| `'zeros'`

| `'ones'`

| function handleFunction to initialize the recurrent weights, specified as one of the following:

`'orthogonal'`

– Initialize the input weights with*Q*, the orthogonal matrix given by the QR decomposition of*Z*=*Q**R*for a random matrix*Z*sampled from a unit normal distribution. [3]`'glorot'`

– Initialize the recurrent weights with the Glorot initializer [1] (also known as Xavier initializer). The Glorot initializer independently samples from a uniform distribution with zero mean and variance`2/(numIn + numOut)`

, where`numIn = NumHiddenUnits`

and`numOut = 8*NumHiddenUnits`

.`'he'`

– Initialize the recurrent weights with the He initializer [2]. The He initializer samples from a normal distribution with zero mean and variance`2/NumHiddenUnits`

.`'narrow-normal'`

– Initialize the recurrent weights by independently sampling from a normal distribution with zero mean and standard deviation 0.01.`'zeros'`

– Initialize the recurrent weights with zeros.`'ones'`

– Initialize the recurrent weights with ones.Function handle – Initialize the recurrent weights with a custom function. If you specify a function handle, then the function must be of the form

`weights = func(sz)`

, where`sz`

is the size of the recurrent weights.

The layer only initializes the recurrent weights when the
`RecurrentWeights`

property is empty.

**Data Types: **`char`

| `string`

| `function_handle`

`BiasInitializer`

— Function to initialize bias`'unit-forget-gate'`

(default) | `'narrow-normal'`

| `'ones'`

| function handleFunction to initialize the bias, specified as one of the following:

`'unit-forget-gate'`

– Initialize the forget gate bias with ones and the remaining biases with zeros.`'narrow-normal'`

– Initialize the bias by independently sampling from a normal distribution with zero mean and standard deviation 0.01.`'ones'`

– Initialize the bias with ones.Function handle – Initialize the bias with a custom function. If you specify a function handle, then the function must be of the form

`bias = func(sz)`

, where`sz`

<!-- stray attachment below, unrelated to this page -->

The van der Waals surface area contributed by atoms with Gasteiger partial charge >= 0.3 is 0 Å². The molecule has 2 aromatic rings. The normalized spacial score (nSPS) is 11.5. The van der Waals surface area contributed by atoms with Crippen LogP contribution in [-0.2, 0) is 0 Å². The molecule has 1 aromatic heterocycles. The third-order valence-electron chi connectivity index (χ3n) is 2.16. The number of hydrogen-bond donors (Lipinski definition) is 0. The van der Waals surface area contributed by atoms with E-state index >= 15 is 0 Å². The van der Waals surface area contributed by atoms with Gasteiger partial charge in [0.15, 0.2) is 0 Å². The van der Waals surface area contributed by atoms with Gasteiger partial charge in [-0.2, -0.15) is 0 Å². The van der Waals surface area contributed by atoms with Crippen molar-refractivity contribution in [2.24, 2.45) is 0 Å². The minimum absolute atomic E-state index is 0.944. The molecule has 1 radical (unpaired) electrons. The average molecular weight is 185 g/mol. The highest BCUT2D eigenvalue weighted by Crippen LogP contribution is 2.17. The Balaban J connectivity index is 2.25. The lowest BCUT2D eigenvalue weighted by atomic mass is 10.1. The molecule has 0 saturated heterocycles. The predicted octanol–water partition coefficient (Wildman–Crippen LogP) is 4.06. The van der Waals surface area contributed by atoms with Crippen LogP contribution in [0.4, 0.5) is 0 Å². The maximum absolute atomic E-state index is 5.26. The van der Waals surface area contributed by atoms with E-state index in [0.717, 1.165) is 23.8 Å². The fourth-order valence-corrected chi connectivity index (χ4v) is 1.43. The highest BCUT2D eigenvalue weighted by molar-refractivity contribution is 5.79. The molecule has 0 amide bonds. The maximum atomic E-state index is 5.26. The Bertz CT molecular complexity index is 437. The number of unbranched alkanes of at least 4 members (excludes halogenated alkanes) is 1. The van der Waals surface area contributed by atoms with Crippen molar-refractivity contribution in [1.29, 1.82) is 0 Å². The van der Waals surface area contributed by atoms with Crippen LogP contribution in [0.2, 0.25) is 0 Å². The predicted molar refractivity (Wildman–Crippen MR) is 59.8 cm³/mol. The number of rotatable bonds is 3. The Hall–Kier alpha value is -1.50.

is the size of the bias.

The layer only initializes the bias when the `Bias`

property is
empty.

**Data Types: **`char`

| `string`

| `function_handle`

`InputWeights`

— Input weights`[]`

(default) | matrixInput weights, specified as a matrix.

The input weight matrix is a concatenation of the eight input weight matrices for the components (gates) in the bidirectional LSTM layer. The eight matrices are concatenated vertically in the following order:

Input gate (Forward)

Forget gate (Forward)

Cell candidate (Forward)

Output gate (Forward)

Input gate (Backward)

Forget gate (Backward)

Cell candidate (Backward)

Output gate (Backward)

The input weights are learnable parameters. When training a network, if `InputWeights`

is nonempty, then `trainNetwork`

uses the `InputWeights`

property as the initial value. If `InputWeights`

is empty, then `trainNetwork`

uses the initializer specified by `InputWeightsInitializer`

.

At training time, `InputWeights`

is
an `8*NumHiddenUnits`

-by-`InputSize`

matrix.

`RecurrentWeights`

— Recurrent weights`[]`

(default) | matrixRecurrent weights, specified as a matrix.

The recurrent weight matrix is a concatenation of the eight recurrent weight matrices for the components (gates) in the bidirectional LSTM layer. The eight matrices are concatenated vertically in the following order:

Input gate (Forward)

Forget gate (Forward)

Cell candidate (Forward)

Output gate (Forward)

Input gate (Backward)

Forget gate (Backward)

Cell candidate (Backward)

Output gate (Backward)

The recurrent weights are learnable parameters. When training a network, if `RecurrentWeights`

is nonempty, then `trainNetwork`

uses the `RecurrentWeights`

property as the initial value. If `RecurrentWeights`

is empty, then `trainNetwork`

uses the initializer specified by `RecurrentWeightsInitializer`

.

At training time, `RecurrentWeights`

is an
`8*NumHiddenUnits`

-by-`NumHiddenUnits`

matrix.

`Bias`

— Layer biases`[]`

(default) | numeric vectorLayer biases, specified as a numeric vector.

The bias vector is a concatenation of the eight bias vectors for the components (gates) in the bidirectional LSTM layer. The eight vectors are concatenated vertically in the following order:

Input gate (Forward)

Forget gate (Forward)

Cell candidate (Forward)

Output gate (Forward)

Input gate (Backward)

Forget gate (Backward)

Cell candidate (Backward)

Output gate (Backward)

The layer biases are learnable parameters. When training a network, if `Bias`

is nonempty, then `trainNetwork`

uses the `Bias`

property as the initial value. If `Bias`

is empty, then `trainNetwork`

uses the initializer specified by `BiasInitializer`

.

At training time, `Bias`

is an
`8*NumHiddenUnits`

-by-1 numeric vector.

`InputWeightsLearnRateFactor`

— Learning rate factor for input weights1 (default) | numeric scalar | 1-by-8 numeric vector

Learning rate factor for the input weights, specified as a numeric scalar or a 1-by-8 numeric vector.

The software multiplies this factor by the global learning rate to determine the learning rate factor for the input weights of the layer. For example, if `InputWeightsLearnRateFactor`

is 2, then the learning rate factor for the input weights of the layer is twice the current global learning rate. The software determines the global learning rate based on the settings specified with the `trainingOptions`